As great as all that is, what if you don’t know or even care what the difference is between a Pecopeco and a Baphomet Junior, and just hoped to play a good beat ’em up? What is Ragnarok Battle Offline beyond a clever use of the source material?
It’s a game that’s more than capable of standing shoulder to shoulder with the likes of Mad Stalker or any other excellent single-plane entry in the genre you can think of. It all comes down to the way fights feel. They’re tactile and energetic, always making you move around, always pushing you to make the best use of your vast range of offensive and defensive options. You can launch enemies skyward and then catch them with mid-jump attacks before they fall, duck under incoming projectiles (height/size permitting) or even knock them out of the air – and if you do get hit a quick tap of the attack button will usually see you recover before you land, keeping you on the offensive or giving you the time to hold down the dedicated guard button before a devastating multi-hit blast hits its mark.
The amount of detail in here is just incredible. There are anti-air attacks waiting to be unleashed at the right moment, protective buffs to apply to yourself or other players (up to three people can play together), and powerful blows capable of knocking back even the biggest and beefiest orcs. Even crouching has another purpose, as sitting for a while recovers your HP and SP for free – so long as you can stand the bonus XP loss caused by taking longer to clear the stage. Everything you can do has a purpose, every enemy you face can be dealt with calmly and intelligently.
Ragnarok Battle Offline’s stages are equally imaginative. Every location seems to bring something new, from dark caves that reduce your field of vision to a claustrophobic circle to foreground details deliberately hiding small enemies – you always believe you’re fighting in a place, rather than on top of a scrolling picture. The sort of enemies you face can differ greatly from one group to the very next too, each and every one asking you to tailor your strategy to match. There are some monsters that can only be damaged if you hit a specific spot, zippy ones that like to charge straight for you, weak ones that try to overwhelm you with sheer numbers, and some are even capable of temporarily trapping or poisoning you too. There’s a nigh-ridiculous number of mid-bosses in there as well – the first stage alone has five.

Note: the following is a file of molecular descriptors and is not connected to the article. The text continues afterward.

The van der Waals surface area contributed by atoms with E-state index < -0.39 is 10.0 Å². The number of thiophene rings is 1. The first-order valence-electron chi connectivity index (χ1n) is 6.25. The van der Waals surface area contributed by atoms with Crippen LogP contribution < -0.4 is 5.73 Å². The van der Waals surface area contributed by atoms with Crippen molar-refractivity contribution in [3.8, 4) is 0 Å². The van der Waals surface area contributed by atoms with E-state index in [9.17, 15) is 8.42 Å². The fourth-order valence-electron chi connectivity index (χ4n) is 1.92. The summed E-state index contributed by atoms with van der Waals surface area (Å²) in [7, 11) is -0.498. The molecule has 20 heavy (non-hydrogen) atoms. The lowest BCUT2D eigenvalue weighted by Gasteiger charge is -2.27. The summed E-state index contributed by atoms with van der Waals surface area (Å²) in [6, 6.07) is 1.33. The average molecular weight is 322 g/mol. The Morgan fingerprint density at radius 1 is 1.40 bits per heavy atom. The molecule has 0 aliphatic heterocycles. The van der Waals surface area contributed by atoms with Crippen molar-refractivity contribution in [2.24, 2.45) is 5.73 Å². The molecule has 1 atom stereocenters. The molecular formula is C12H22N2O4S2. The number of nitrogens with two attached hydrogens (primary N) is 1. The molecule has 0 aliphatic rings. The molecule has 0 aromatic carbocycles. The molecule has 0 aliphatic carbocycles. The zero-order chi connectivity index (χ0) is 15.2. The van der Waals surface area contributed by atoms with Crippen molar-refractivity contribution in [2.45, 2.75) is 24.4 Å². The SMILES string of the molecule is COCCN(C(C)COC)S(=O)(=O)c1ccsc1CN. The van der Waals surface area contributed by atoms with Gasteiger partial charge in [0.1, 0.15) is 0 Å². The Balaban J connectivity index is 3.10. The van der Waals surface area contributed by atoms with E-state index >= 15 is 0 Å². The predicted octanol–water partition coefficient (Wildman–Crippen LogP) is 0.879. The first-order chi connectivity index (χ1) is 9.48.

Exactly how you deal with all this depends on the class – even the gender of the class – you’ve chosen to play, with high DPS (tracked by a handy on-screen display) relying on anything from skilful air dashing to perfectly timed magic casting to tactical resource management. Part of what makes the game so much fun to play is that learning how these abilities work and how best to use them matters. Assuming there’s not a ridiculous gap between the two, a weak character in the hands of an experienced player will definitely last longer and do more damage than a stronger one controlled by a beginner, your own input is always far more important than the number of skill points spent.
Ragnarok Battle Offline even finds the time to add a little humour into the action. There’s a two-part battle against a mermaid that first sees her challenge you on land with predictably rubbish results, only to return later for a true fight after the stage has been flooded. There’s a baby Picky with an attitude problem serving as a silly one-hit KO “boss”. Even background “player” characters sometimes get in on the act: There’s a great little scene where another player dies while fighting a swarm of enemies, prompting an easily-missed bit of chatter from them along the lines of:
“Hey, can you rez me?”
“Are you ignoring me? Wow, players are mean these days…”
“Oh, I get it – you’re a bot. looooooool”
The game is bursting with love for every facet of Ragnarok Online: the relaxed chatter, the idling players, the vast crowds milling about in popular areas, the slight anarchy of other real people doing and saying whatever they like within this colourful fantasy world. You’ll find bots farming enemies and characters pulling “aggro trains” of local mobs – if you’ve ever played an MMO from that era you’ll no doubt end up nostalgically smiling at these universal antics. But it’s also a game that still takes great care to ensure offline Ragnarok is fun in its own right, that it has something meaningful and entertaining to offer those who don’t want to play Remembering Things: The Game.
The hobby would be a better place if more spinoffs balanced their references with their borrowed genres as thoughtfully as Ragnarok Battle Offline does.